on Thu, February 18, 2016 at 09.15 am
Political Settlements and Public Service Performance
This conference explored the impact of the political settlement on improving public service performance in developing countries. Among the keynote speakers were Verena Fritz, Prof. Brian Levy, Magdy Martínez-Solimán, Alina Rocha Menocal and Michael Woolcock.
All around the world, governments and their development partners are looking for opportunities to improve performance for development results. The adoption of the Sustainable Development Goals in 2015 has provided additional impetus to this quest: at least 10 of the 17 SDGs require a public service capable to deliver the ambitious set of targets.
There is increasing recognition that a public service’s capacity and capability to deliver inclusive development goals depends on more than structures, technical skills and high-minded strategies and policies: power and politics play a crucial role in ‘making the system’ work for development.
The current understanding of how formal and informal power and politics – the ‘political settlement’ – influence the performance of the public service is limited, however. Decades of technocratic (and ideological) approaches to public service reform have dislodged the development delivery discourse from its essential historical, local and political context.
‘Making the system work’ for development, therefore, requires:
- deeper understanding of how the political settlement impacts the performance of public service
- diagnosis of the political dimensions of crucial areas of public service performance (and a way to ‘measure’ the relative impact of politics on these areas in different political settlements)
- identification of concrete opportunities and activities that, while in keeping with, leverage ‘politics’.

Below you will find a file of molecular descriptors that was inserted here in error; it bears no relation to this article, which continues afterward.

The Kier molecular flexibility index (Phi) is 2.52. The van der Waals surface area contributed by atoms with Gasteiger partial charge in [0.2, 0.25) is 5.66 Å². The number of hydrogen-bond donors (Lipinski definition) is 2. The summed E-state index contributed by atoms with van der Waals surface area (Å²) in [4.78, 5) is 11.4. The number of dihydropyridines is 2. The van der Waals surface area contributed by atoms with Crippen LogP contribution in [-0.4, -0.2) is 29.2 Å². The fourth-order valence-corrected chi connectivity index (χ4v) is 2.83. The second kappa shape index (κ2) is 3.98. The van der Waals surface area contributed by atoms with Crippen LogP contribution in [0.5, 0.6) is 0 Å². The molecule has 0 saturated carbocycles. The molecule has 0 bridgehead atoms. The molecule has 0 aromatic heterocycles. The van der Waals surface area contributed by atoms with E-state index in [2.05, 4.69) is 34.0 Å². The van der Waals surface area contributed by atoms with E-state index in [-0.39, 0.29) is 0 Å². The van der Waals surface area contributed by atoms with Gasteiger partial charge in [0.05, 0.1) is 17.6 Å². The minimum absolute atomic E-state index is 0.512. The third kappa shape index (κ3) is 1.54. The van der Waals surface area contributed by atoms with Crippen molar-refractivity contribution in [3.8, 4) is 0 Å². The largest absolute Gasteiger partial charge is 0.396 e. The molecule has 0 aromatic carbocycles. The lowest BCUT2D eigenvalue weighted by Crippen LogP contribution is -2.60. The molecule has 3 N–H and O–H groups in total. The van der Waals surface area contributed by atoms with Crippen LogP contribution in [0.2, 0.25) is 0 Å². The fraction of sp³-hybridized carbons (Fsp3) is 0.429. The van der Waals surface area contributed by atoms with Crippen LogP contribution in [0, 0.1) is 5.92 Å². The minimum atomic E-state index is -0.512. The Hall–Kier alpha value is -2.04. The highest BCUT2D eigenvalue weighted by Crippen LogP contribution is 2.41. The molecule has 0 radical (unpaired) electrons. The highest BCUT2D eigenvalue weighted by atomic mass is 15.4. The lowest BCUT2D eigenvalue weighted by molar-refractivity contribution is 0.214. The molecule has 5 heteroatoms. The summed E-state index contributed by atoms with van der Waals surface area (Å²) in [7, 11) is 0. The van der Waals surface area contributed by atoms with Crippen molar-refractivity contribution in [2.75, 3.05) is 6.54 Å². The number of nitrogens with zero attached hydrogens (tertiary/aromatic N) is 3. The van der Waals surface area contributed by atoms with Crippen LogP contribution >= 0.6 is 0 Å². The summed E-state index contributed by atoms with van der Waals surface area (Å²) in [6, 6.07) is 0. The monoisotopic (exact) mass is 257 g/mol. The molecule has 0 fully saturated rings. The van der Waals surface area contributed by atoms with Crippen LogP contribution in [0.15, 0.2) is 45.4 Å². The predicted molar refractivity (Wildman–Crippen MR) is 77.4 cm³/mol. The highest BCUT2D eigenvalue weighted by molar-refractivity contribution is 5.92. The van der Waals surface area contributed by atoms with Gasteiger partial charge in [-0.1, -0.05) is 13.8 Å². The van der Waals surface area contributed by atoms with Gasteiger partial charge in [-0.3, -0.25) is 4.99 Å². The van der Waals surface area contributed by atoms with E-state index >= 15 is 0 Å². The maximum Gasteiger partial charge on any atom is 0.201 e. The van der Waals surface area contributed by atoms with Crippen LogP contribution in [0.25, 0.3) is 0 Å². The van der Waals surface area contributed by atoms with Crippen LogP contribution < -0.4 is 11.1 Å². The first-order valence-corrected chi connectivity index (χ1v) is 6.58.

We took a closer look at the public service as a key state organisation to project power, implement political priorities and accumulate governing capacity and how that affect its role, relative position and relationships within a dynamic political settlement.
The conference used the political settlement lens to take a closer look at key components of public service performance, e.g. recruitment and promotion, performance management, effectiveness, responsiveness, etc., and try to establish where technical terms that form the staple of public sector reform, hide complex political realities.
Lastly, the conference made an attempt to identify concrete opportunities and activities to improve public sector performance for inclusive development, given local political settlements and leveraging ‘politics’. The focus of the conference was on non-crisis countries.
- Photo Album (facebook)
- Speech by Magdy Martinez-Soliman, Assistant Secretary General, Assistant Administrator and Director Bureau for Policy & Programme Support
- Speech by Max Everest-Phillips, Director, UNDP Global Centre for Public Service Excellence
- Working with the grain: the impact of political settlements on development , Brian Levy, University of Cape Town
- Politics and Public Sector Institutions, Verena Fritz, World Bank
- Political settlements and public service performance, Michael Woolcock, World Bank
- Political Settlements in (post) Crisis and (semi) Stable Environments, Jairo Acuna-Alfaro, UNDP
- Country Case Study 1: Rwanda "Aligning the public service to a new political settlement", Anastase Shyaka, Rwanda Governance Board
- Work with the grain 1: Work behind the scenes, María-Eugenia Boza, Sistema de Gestion para la Gobernabilidad (SIGOB), UNDP
- Work with the grain 2: Global perspectives on public impact, Adrian Brown, Centre for Public Impact (CPI)
- Political Impact Labs – Leverage Politics for Practical Purposes, Henry Kippin, Collaborate CIC